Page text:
MRP Alum Awarded Planner of the Year by Northern New England APA Chapter

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Kate McCarthy. photo / Vermont Natural Resources Council

Kate McCarthy M.R.P. ’10 was named Planner of the Year by the Northern New England Chapter of the American Planning Association (NNECAPA) at its annual conference in November.

McCarthy is the Sustainable Communities Program Director of the Vermont Natural Resources Council, a non-profit environmental advocacy group in Montpelier, Vermont. In the program, her work focuses on strategies to achieve sustainable and compact community building and to provide provisional services to these communities, including transportation, housing, and employment accessibility.

In addition to this recognition by the local APA chapter, in 2018 McCarthy was featured in Vermont Business Magazine’s 40 Under 40 Rising Stars, which aims to recognize young leaders in Vermont for their professional experience and contribution to business growth in their respective communities. As an M.R.P. student, McCarthy also served as president for the Organization of Cornell Planners (OCP) student organization.

Mellon Collaborative Studies Spring 2020 Fellowship Deadline Extended

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Still from Satyajit Ray’s Mahanagar (The Big City), 1963. photo / provided

Mellon Collaborative Studies has extended its application deadline for the spring 2020 Urban Representations Lab seminar to December 16th. The seminar, Edge Cities: Developing New Urban Images in Global Cinema & Media, explores the intersection between cities and moving images. Focusing on the development trends of density and sprawl, the examination of moving images will spur broader discussions of power, social relations, and other topics.

Selected fellows for the Urban Representation Lab seminar will receive a $1,500 stipend in support of materials, including books, films, and images to develop a final project. Past fellows in the seminars explored various methodologies in their research, including ethnography, digital mapping, cinematography, and more.

The seminar is taught by Sabine Haenni, associate professor in the Department of Performing & Media Arts at Cornell. Her teaching areas range from a variety of different media and film genres, in addition to her interest in the intersection between urbanism and cinema.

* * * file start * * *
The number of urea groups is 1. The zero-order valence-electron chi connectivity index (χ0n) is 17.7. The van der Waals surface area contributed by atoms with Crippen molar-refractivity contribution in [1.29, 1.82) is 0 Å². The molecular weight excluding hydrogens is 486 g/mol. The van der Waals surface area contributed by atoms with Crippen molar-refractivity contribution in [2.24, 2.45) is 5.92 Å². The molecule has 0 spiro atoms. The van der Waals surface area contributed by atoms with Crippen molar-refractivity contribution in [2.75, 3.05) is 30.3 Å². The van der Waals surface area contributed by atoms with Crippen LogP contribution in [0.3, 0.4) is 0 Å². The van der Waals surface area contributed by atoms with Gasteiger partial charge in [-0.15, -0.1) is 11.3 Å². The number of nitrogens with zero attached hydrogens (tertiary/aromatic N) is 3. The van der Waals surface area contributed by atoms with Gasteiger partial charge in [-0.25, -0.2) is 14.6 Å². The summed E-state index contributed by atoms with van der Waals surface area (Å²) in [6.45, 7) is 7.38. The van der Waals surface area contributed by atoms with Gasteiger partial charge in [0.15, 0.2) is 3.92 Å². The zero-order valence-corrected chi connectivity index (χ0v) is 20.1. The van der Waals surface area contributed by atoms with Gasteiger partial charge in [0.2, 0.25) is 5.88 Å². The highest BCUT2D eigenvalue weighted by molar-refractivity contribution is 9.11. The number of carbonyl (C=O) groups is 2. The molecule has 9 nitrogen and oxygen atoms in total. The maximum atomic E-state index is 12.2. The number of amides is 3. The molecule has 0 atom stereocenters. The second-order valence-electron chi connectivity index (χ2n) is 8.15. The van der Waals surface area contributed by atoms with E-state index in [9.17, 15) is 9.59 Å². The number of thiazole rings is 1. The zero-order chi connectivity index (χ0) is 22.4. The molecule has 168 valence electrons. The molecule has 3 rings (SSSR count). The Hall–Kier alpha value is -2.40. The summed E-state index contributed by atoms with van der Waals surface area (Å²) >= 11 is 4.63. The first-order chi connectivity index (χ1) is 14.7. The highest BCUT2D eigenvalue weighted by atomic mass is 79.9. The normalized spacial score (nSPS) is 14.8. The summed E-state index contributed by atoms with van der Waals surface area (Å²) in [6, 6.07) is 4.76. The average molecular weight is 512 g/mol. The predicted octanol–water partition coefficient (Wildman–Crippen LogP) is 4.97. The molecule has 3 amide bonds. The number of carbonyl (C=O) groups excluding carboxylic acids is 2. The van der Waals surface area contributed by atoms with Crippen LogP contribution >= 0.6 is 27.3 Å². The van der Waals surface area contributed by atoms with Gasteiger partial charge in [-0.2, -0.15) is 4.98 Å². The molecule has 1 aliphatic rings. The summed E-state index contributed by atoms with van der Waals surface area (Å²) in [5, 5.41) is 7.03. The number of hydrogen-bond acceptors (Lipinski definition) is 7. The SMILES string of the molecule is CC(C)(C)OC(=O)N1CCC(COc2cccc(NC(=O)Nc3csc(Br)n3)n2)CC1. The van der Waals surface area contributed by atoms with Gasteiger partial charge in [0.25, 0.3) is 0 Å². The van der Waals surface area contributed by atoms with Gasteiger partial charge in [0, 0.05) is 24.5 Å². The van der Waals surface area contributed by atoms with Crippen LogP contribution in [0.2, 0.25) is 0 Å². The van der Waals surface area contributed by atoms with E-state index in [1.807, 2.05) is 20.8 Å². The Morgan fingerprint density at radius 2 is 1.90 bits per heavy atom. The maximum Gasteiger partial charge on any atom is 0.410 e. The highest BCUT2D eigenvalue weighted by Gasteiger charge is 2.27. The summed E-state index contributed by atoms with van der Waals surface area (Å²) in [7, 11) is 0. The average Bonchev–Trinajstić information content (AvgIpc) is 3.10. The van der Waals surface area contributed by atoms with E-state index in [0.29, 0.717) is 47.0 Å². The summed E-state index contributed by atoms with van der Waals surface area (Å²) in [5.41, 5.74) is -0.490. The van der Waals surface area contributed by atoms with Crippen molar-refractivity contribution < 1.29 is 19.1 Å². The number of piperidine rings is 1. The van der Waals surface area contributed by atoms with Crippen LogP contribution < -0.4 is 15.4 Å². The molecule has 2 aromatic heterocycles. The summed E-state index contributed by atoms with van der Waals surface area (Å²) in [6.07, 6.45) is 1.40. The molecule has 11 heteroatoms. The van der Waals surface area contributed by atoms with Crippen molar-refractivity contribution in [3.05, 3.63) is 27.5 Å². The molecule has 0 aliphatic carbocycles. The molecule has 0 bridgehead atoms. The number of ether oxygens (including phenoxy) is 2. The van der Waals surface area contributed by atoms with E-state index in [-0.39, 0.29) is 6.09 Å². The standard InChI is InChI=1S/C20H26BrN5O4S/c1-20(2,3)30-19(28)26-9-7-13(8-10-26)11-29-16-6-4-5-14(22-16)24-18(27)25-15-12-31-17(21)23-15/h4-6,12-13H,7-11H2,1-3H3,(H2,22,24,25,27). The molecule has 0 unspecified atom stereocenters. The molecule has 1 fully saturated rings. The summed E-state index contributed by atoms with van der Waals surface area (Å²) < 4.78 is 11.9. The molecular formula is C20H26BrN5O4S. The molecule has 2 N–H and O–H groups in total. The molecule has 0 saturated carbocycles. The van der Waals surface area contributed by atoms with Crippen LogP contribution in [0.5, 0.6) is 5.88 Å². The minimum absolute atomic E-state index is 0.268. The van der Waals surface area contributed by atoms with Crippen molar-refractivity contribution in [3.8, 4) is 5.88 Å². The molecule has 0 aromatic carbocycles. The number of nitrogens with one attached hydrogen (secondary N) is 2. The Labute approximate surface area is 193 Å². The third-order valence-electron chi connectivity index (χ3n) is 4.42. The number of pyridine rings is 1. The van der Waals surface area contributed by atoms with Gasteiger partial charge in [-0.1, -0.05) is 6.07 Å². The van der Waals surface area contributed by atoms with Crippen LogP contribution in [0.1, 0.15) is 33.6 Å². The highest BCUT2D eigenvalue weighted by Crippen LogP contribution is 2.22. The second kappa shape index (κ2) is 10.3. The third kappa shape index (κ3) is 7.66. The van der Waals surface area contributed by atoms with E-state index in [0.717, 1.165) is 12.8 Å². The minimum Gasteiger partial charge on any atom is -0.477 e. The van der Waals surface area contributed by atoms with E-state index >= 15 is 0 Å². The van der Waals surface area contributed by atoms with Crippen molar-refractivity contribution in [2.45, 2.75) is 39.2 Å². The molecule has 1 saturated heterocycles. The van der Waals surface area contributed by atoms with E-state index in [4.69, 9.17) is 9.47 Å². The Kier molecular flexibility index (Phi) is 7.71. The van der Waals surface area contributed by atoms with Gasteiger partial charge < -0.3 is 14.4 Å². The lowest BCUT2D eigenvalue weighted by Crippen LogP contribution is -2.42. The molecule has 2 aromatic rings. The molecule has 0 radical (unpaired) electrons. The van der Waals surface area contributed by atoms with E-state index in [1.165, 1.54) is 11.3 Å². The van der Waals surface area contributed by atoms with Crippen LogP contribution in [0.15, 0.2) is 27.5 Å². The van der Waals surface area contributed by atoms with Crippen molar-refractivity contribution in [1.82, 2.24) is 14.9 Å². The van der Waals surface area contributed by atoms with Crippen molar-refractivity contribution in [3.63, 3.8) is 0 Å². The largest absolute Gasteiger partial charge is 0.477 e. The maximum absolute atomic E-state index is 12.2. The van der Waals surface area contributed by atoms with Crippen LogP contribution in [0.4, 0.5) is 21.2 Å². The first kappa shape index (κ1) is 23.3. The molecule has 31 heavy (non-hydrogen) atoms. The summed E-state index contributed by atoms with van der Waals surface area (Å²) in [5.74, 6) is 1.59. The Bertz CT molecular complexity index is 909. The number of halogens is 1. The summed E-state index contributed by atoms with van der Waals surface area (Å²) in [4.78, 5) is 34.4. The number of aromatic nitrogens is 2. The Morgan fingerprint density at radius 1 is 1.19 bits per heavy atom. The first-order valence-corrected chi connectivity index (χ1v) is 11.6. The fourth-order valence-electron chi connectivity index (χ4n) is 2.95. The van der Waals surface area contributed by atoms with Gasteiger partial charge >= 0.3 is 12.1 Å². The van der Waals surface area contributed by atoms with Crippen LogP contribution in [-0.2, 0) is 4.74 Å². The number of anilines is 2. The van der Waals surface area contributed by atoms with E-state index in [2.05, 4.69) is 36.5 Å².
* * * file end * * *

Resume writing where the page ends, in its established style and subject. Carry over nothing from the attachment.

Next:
Past participants of the seminar have included graduate and undergraduate students in the fields of city and regional planning, architecture, and comparative literature.

Design Connect Teams Hold Final Review of their Projects

group of people pose around a poster

Amsterdam-Food Security and Food Justice team photo. photo / William Staffeld

Students who took part in Design Connect showcased their semester-long projects at their final review last night. Through the organization, students engage in practical experience through cooperation with local municipalities and non-profit organizations while supplying design and planning services for these groups, which may not have the resources to hire professionals. Three teams presented their New York-based projects.

Brighton Complete Streets Redesign

This team collaborated with Reconnect Rochester, a bike/pedestrian/transit advocacy organization, as well as the Town of Brighton, to address safety and accessibility improvements along a one-mile section of Monroe Avenue. The team  worked with the community to redesign five intersections along the corridor to better meet the needs of Brighton residents and provided research and analysis for the Town to use to make its case for the improved street designs to NYSDOT.

Amsterdam-Food Security and Food Justice

Working with Centro Civico and the City of Amsterdam’s Department of Community and Economic Development, this team built on a previous semester of work in alleviating food insecurity in the east end of Amsterdam, NY. The team built upon earlier work determining feasibility for a community kitchen and food-related business incubation, participated in the public process around determining food-related programming for a new community center, and worked with community partners on a design-build project for a demonstration garden.

Montezuma Heritage Park

This team worked with the Montezuma Heritage Park to further develop a trailhead entrance. The final design layout included an ADA parking area and walkway and offered alternatives that reinforced the connection between this park entry and adjacent historic sites.